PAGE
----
Horace Brown, perhaps the greatest horse trainer from the northern Adirondacks and foothills, attained fame and many trotting victories in America, Europe, and Russia. Of all his successes, none was more acclaimed than the marvelous season of 1882. Collectively, it was among the unlikeliest stories in sports, an early equivalent of the US hockey team’s stunning Olympic victory in 1980, when a group of fresh, largely untested amateurs came together and conquered the world’s best.
The 1882 story became legend and was often repeated, but the first couple of names involved aren’t absolutely certain. Bear with me briefly through the details, for the story will get better. By most accounts, the horse in question was bred by Jeff Brown of Dresden, on the western shore of Seneca Lake in the Finger Lakes region of New York. In the vicinity of Dresden, he sold it to Richard Brown (and now the names are certain,) who sold it to Lawrence Bogert, who sold it to Stewart L. Purdy of the town of Benton. » Continue Reading.
The Hotel Saranac, which first opened its doors in 1927, has been recognized by the Historic Hotels of America, an official program of the National Trust for Historic Preservation. It is one of 295 hotels listed.
In order to be recognized by Historic Hotels of America, a hotel must be more than 50 years old and have “faithfully maintained their authenticity, sense of place, and architectural integrity.” The hotel is also listed on the National Register of Historic Places. » Continue Reading.
The legendary Fritz Wiessner established more than a dozen rock-climbing routes in the Adirondacks, according to the authors of Adirondack Rock. I’ve written about a few of the better ones, including Empress on Chapel Pond Slab, Wiessner Route on Upper Washbowl Cliff, and Old Route on Rooster Comb Mountain.
One reason I’m drawn to Wiessner routes is their historical interest. Arguably, Wiessner was the strongest rock climber in the United States during the 1930s. Indeed, the authors of Yankee Rock and Ice suggest that the German immigrant “was so far ahead of what others were willing to try that he did not significantly improve the general standard.” In other words, few of his contemporaries could repeat his harder routes. » Continue Reading.
The Clinton County Historical Association (CCHA) will host a presentation by Art Cohn on the histories of the gunboats Spitfire and Philadelphia, I and II, on Tuesday, June 6, at 6:30 pm. Cohn, Senior Advisor & Director Emeritus of the Lake Champlain Maritime Museum, will give his presentation at the Old Base Memorial Chapel, on the Oval, in the City of Plattsburgh.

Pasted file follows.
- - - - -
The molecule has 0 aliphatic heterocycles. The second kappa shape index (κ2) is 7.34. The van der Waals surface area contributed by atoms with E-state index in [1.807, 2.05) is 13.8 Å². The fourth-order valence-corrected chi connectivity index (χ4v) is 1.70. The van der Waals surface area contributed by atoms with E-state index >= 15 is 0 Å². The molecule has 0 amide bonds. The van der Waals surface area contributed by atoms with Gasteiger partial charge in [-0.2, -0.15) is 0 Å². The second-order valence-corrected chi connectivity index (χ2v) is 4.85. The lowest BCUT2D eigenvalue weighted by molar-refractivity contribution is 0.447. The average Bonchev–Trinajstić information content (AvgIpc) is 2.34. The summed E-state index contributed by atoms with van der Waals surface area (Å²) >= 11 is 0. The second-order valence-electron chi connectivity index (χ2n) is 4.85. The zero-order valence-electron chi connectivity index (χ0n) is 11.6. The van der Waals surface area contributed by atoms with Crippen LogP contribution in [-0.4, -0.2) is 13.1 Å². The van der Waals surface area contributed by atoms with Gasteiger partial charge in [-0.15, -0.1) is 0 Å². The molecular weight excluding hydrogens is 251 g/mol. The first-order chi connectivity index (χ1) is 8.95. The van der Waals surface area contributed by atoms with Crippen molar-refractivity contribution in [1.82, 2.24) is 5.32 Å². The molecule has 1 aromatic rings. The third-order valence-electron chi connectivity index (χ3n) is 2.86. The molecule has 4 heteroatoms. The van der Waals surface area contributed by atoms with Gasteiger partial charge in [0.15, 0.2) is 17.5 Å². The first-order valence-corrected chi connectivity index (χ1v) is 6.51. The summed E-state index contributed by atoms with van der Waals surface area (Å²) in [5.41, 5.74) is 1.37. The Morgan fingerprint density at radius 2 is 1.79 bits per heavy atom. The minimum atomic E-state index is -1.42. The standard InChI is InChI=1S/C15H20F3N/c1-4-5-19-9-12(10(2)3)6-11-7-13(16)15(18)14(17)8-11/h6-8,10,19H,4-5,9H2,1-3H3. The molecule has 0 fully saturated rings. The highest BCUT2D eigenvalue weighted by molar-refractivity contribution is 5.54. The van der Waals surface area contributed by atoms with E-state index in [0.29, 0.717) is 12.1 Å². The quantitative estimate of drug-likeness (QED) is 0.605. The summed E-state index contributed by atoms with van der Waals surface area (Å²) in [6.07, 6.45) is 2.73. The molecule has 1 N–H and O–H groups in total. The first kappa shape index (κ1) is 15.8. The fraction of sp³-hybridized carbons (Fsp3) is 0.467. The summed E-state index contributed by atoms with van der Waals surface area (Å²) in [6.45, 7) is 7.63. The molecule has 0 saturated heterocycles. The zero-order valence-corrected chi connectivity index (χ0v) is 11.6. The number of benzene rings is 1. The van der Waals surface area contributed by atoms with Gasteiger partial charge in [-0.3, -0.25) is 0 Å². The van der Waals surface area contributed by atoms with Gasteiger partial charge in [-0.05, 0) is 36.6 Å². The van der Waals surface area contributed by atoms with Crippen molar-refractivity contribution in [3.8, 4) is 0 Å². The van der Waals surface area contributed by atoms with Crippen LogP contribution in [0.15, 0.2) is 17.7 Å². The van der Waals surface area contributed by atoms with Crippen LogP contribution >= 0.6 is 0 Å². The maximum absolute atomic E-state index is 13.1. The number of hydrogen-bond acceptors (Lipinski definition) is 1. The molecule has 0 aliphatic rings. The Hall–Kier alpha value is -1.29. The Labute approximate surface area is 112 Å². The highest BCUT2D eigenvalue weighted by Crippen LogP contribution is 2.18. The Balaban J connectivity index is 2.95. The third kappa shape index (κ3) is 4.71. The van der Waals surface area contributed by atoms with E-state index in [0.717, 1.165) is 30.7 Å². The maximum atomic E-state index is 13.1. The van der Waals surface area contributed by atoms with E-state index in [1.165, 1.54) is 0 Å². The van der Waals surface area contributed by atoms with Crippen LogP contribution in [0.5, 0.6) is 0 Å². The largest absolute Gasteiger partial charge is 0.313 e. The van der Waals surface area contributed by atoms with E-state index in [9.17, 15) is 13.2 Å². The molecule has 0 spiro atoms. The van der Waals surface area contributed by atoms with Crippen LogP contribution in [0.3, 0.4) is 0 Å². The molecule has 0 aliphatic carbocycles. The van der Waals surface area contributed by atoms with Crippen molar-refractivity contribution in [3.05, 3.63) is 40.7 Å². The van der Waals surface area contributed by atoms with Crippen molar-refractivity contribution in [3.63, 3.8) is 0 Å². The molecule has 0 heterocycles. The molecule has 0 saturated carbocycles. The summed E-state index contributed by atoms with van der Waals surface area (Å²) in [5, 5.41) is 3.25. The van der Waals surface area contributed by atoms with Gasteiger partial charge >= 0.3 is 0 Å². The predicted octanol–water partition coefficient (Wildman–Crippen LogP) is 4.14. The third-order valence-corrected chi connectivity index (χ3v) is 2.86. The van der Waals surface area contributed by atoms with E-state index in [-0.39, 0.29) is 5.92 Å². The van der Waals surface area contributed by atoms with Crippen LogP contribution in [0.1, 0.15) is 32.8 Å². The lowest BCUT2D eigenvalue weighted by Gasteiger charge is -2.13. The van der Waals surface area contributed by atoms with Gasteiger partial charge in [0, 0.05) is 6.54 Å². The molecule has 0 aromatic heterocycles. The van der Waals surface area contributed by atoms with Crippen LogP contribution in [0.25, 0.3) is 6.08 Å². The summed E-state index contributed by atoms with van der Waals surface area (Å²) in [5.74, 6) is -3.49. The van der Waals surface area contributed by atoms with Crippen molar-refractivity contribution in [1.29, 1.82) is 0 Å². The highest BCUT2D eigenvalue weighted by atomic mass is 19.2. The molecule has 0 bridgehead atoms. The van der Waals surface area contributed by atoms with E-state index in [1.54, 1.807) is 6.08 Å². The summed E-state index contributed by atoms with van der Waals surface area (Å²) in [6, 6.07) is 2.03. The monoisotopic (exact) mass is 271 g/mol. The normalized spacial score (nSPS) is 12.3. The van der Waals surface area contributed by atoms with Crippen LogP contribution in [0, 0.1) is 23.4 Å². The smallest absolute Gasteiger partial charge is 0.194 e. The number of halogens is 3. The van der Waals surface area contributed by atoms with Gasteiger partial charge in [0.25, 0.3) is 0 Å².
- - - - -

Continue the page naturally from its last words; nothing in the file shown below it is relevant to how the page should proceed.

In October, 1776, British forces were committed to taking back control of strategic Lake Champlain and to that end, engaged an American fleet under the command of General Benedict Arnold, in a three day naval contest. In the course of the first days, during the Battle of Valcour Island, the gunboat Philadelphia sank one hour after darkness and caused the fighting to stop. That night, in an attempt to gain the safety of Fort Ticonderoga, Commodore Arnold escaped past a British blockade, but in the night had to abandon two weakened gunboats. One of these gunboats, the Spitfire, sank into the deep, dark waters of Lake Champlain. » Continue Reading.
In 1894 Horace Brown relocated to Vienna and won his first race there. Riding fast mounts that he trained in a city stable, he continued claiming victories in important contests, and also won ten races in Germany. The following year was no different, as he captured many high-stakes races in Austria, France, and Germany. Of his ability to train horses and make them great, a writer for Spirit of the Times commented, “Horace Brown can get the speed out of a trotter as well as any, and better than many.”
By the end of September 1895, after heading the season’s winners list at Baden, Germany, and capturing big races at Vincennes and Neuilly in the suburbs of Paris, his contract with French owners expired. He was soon off to Russia, where he completed another very successful campaign.
In early 1896 he began training for Serge de Beauvais, another famous French horseman. After winning many races in the Paris area, Horace set up shop in Vienna, which became his adopted home. By year’s end, partly because of his winning efforts and stellar reputation as a trainer, the city became known in the media as the “foremost trotting center in Europe.” » Continue Reading.